That said, my personal interest would be to see what could be achieved with a vanilla 4Mhz Master Turbo (I’m lucky enough to have one) as existed BITD.
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Re: Acorn's Second Processors and the Tube - what, and why

Postby crj » Thu Dec 14, 2017 2:22 am

kieranhj wrote:The IO was intended to be essentially text passed back & forth. This means it doesn’t lend itself to real time applications like games particularly well.

I'm not sure either part of that is really true. By having four FIFOs, the Tube supports a fairly rich set of binary protocols, and filing system operations are at least as significant a use as keyboard input and VDU output. Meanwhile, the IO processor has nothing better to do than listen for commands from the Tube, and the Tube can interrupt the parasite, so latency is minuscule in comparison to screen refresh rates. Also, data can be transferred back and forth at 100Kbytes/sec.

The actual issue is finding a meaningful division of labour between the two CPUs. Most games are graphics-intensive, and plotting code has to reside in the IO processor, along with any sprite data. That leaves little for the second processor to do.

However, if a game were designed from the outset to run on a second processor it could take advantage of this by having (relatively) huge worlds and (relatively) sophisticated AI for opponents.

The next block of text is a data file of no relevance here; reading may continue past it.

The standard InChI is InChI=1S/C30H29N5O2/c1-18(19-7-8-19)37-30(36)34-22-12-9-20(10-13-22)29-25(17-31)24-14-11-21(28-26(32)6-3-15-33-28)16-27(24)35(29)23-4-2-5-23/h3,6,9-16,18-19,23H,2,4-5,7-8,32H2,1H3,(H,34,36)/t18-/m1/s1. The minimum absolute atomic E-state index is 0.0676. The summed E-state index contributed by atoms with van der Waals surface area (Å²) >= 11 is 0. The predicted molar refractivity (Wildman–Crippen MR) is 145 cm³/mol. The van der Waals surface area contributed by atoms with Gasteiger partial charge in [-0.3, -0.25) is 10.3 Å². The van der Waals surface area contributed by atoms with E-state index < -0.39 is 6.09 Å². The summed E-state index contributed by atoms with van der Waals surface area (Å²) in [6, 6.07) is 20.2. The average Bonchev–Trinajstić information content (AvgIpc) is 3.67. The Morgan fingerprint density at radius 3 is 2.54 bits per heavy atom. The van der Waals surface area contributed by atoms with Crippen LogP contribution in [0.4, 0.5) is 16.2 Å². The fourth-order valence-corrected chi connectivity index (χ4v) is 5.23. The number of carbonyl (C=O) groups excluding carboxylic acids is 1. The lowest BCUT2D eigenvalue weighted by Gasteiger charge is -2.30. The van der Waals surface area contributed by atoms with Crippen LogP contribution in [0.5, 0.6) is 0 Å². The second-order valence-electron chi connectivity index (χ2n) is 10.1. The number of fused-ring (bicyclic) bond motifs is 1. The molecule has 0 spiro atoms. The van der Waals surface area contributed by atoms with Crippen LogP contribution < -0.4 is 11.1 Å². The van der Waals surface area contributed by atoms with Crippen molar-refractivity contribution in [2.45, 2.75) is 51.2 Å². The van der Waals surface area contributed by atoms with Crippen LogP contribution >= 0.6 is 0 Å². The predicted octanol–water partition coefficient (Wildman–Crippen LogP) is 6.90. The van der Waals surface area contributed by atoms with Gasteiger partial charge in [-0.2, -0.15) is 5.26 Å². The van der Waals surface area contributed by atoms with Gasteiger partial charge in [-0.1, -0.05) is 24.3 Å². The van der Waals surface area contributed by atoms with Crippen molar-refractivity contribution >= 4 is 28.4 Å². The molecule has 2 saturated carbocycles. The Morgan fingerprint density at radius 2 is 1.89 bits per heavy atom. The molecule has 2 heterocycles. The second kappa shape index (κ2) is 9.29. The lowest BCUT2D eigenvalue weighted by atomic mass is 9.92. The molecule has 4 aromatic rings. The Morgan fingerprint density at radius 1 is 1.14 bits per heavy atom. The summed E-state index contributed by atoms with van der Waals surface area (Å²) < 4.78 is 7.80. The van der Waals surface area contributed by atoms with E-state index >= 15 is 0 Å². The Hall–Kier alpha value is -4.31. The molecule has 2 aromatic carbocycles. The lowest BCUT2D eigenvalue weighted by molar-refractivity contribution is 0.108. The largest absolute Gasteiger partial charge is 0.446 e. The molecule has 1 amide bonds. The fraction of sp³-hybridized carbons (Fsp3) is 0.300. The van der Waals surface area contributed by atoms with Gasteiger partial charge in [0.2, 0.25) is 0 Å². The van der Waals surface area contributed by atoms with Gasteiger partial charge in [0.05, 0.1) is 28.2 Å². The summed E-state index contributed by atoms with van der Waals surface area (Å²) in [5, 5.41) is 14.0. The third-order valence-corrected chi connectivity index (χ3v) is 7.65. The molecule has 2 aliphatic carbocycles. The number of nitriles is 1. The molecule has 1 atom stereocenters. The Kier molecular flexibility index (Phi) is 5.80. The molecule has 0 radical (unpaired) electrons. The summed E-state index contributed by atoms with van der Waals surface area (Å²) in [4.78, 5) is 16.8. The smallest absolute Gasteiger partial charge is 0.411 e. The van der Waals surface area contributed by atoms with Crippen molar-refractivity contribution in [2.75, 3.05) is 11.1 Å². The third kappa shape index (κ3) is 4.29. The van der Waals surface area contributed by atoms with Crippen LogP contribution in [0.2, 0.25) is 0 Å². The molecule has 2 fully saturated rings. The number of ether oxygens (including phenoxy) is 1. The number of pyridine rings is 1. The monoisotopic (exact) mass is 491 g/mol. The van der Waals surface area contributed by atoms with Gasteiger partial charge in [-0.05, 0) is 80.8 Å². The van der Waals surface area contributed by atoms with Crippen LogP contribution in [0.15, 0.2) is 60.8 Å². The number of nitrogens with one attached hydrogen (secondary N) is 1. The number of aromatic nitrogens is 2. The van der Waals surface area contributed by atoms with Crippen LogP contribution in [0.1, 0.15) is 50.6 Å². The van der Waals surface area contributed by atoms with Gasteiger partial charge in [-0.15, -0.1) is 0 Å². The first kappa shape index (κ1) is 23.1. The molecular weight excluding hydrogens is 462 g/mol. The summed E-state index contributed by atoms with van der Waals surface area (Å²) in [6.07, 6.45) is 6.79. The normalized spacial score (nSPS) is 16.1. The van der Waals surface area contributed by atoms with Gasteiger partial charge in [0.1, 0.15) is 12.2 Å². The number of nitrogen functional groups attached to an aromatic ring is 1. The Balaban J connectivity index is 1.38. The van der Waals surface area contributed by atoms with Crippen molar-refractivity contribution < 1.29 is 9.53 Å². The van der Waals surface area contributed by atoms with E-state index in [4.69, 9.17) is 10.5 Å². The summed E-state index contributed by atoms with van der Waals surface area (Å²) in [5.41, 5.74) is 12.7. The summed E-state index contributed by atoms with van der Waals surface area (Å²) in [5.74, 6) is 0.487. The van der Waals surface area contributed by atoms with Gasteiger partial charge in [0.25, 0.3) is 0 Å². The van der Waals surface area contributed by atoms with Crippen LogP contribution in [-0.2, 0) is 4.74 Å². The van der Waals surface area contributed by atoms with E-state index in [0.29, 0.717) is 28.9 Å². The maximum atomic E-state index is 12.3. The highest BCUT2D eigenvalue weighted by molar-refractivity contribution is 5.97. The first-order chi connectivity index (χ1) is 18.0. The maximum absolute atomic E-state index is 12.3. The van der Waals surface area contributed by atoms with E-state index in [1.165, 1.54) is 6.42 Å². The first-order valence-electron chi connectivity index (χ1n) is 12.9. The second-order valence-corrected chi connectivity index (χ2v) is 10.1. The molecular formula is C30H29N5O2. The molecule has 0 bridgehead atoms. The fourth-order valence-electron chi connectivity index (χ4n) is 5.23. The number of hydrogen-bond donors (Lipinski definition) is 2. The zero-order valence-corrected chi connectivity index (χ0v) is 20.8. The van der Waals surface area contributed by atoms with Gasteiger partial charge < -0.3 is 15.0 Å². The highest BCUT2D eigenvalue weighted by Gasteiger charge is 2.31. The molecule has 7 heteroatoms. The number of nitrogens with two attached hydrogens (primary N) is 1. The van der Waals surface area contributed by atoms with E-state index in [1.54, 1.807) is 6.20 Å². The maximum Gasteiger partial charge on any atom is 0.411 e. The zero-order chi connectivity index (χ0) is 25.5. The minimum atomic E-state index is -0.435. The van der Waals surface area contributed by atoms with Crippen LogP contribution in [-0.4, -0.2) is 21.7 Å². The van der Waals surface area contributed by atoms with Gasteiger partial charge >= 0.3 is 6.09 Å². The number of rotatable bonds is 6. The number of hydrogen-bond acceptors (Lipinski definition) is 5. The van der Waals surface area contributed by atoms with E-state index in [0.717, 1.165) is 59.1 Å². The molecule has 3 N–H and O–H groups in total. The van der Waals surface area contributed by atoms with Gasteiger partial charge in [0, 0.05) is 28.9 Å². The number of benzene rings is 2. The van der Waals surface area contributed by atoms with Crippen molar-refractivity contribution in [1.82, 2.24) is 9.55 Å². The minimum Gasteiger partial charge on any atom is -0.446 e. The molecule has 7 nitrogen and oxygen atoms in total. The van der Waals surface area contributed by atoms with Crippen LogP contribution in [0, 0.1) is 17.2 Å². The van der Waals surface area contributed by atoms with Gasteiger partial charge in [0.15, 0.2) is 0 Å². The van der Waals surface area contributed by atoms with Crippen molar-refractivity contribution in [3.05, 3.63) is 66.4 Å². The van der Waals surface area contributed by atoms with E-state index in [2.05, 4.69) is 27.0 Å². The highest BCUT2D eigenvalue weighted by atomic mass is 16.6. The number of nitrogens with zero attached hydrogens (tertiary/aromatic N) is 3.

After all, dividing the workload between CPU and GPU is common practice for modern game designers!

Alas, only a small proportion of Beebs ever had a second processor, and those that did tended not to be in the hands of keen gamers. So Elite is the only game which ever properly took advantage of the opportunity (and even then, my understanding is that the Tube version was coded so as to present players with an unexpected challenge at the first championship, more than as a commercial venture).

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Re: Acorn's Second Processors and the Tube - what, and why

Postby 1024MAK » Thu Dec 14, 2017 4:11 am

Nice write up Ed. Although I do need to pick up on a few points.

The Tube hardware in the Beeb is not that special. There are plenty of other computers from the 1980s and 1990s that have equivalent signals available on an expansion port. And if someone wanted to, the Beeb's 1MHz bus could do a similar thing.